Dickie Davies led the ITV programme during their World of Sport branding, having been associated with the programme since 1965 and lead presenter from 1968 until the show’s demise two years after this Final. With Bobby Charlton on the BBC panel, ITV signed up his brother Jack Charlton for their studio. Jack had worked successfully on ITV’s 1974 World Cup panel and frequently appeared on the network for a number of years, as the slightly more outspoken and critical Charlton brother. With him were Saint and Greavsie, AKA Ian St John and Jimmy Greaves. This was before the pair became a double act in their own right but were reguarly appearing on ITV football preview show On the Ball during World of Sport, which later evolved to S&G in 1985. Another vastly experienced studio team and host for the big match. In the commentary box was one of the most warmly regarded and highly respected football commentators there’s ever been; Brian Moore. Moore had been with ITV since 1968 and by this point had already commentated on 14 FA Cup Finals, 3 European Championships and several British successes in European competitions as well as anchoring 4 World Cups, he was the voice of a generation. Alongside him surprisingly was Graeme Souness; Liverpool captain and only 30 years old. His inexperience in the role showed as he and Moore talked over each other and was very quick to contribute analysis after a goal before the replay had even begun. Jim Rosenthal had been at ITV since 1980 working on football and boxing. His regular contribution was as secondary presenter on LWT’s highlights show The Big Match, linking into goal round ups, news and viewer contributions. Southern Television presenter Fred Dinenage reported on various features and interviews during the build up, a familiar face to local Brighton viewers.

1983 helicopter 1983 Parry helicopter interview

The Coverage: Both the BBC and ITV coverage began at 11am for their showpiece event, incorporated into their usual Saturday afternoon sport marathons Grandstand and World of Sport respectively. Building up four hours before kick off, both channels would also dip into other sports; snooker dominated much of ITV’s first hour for example with wrestling to come later on. Comedian Jimmy Tarbuck, a mainstay of ITV’s Cup Final days, appeared at various points. Dennis Norden hosted a special football cock-ups edition of “It’ll Be Alright on the Day” just after 2pm. The Beeb had their usual review of the season and goals compilation, as well as “A Question of Sport” special.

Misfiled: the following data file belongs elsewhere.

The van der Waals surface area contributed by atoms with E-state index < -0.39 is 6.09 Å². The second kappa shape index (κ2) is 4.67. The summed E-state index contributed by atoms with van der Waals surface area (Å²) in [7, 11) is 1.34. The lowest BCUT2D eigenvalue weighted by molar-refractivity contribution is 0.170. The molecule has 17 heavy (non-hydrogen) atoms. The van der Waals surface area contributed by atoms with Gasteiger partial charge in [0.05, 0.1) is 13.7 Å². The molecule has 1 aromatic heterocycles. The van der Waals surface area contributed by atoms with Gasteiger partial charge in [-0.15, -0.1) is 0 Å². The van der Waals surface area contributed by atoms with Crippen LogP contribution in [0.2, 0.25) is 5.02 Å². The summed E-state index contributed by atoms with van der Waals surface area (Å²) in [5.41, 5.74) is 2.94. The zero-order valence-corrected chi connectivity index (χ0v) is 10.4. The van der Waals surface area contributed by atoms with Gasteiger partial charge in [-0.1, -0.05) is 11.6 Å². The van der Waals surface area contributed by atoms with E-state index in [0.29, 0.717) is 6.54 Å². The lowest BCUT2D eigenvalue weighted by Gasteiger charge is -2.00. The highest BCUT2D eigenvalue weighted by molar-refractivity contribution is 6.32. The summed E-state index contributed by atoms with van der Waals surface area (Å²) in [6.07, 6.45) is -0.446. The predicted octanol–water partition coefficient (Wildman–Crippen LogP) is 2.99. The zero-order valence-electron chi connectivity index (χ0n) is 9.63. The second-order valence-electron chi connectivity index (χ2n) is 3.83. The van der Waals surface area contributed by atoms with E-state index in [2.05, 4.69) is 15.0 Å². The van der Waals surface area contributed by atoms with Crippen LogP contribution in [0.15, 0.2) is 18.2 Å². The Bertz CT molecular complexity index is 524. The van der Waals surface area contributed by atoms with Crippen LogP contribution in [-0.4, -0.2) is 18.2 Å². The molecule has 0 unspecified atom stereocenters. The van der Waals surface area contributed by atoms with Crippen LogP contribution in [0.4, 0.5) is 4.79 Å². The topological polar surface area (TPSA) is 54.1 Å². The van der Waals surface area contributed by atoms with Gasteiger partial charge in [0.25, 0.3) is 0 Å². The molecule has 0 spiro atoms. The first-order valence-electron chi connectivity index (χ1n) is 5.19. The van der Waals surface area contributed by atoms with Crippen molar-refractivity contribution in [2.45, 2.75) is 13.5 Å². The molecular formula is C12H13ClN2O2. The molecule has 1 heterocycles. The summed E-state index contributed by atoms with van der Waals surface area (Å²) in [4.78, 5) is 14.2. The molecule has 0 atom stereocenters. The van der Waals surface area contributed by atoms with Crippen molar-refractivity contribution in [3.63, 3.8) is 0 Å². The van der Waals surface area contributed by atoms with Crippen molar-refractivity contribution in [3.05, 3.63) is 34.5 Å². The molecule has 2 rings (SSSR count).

As the Cup Final was pretty much the biggest and only live domestic football match on each season, the coverage went all out. Cameras and reporters were allowed access everywhere from the hotel rooms to the Brighton helicopter ride to the stadium (this extravagant journey being a first for the Cup Final). BBC reporter Alan Parry broadcast live interviews with the manager and players and the entire 20-odd minute journey was shown, soundtracked at the start by the Albion Cup Final song “The Boys in the Old Brighton Blue”. The usual traditions met the players after the teams came out, with ‘Abide with Me’ sung and Royal guests being introduced. The programmes were initially due to end around 5.10pm however extra time delayed that.

1983 Half time score 1983 Half Time band

Story of the Match: Brighton could have won the FA Cup against the mighty Manchester United. Gordon Smith gave the Albion a half time lead with his early strike. Frank Stapleton got the equaliser early in the second half before Ray Wilkins curled a fantastic shot in from the edge of the box with his left foot. That looked like being the winner until Gary Stevens stabbed home a second with only minutes remaining. The match went into extra time which is most famous for the radio commentary line “And Smith must score!”, referring to Gordon Smith’s excellent one-on-one chance which United keeper Gary Bailey was able to dive on and save with his body when really Smith should’ve done better. The game ended all square after the additional 30 minutes and a replay took place five days later.

Smith, Stevens Stapleton, Wilkins

1983 R graphic.PNG


About Mark O'MEARA
I am Mark O'MEARA.

One Response to #1: Brighton 2-2 Manchester United 21/05/1983

  1. Pingback: #2: Brighton 0-4 Manchester United 26/05/1983 | Mark O'MEARA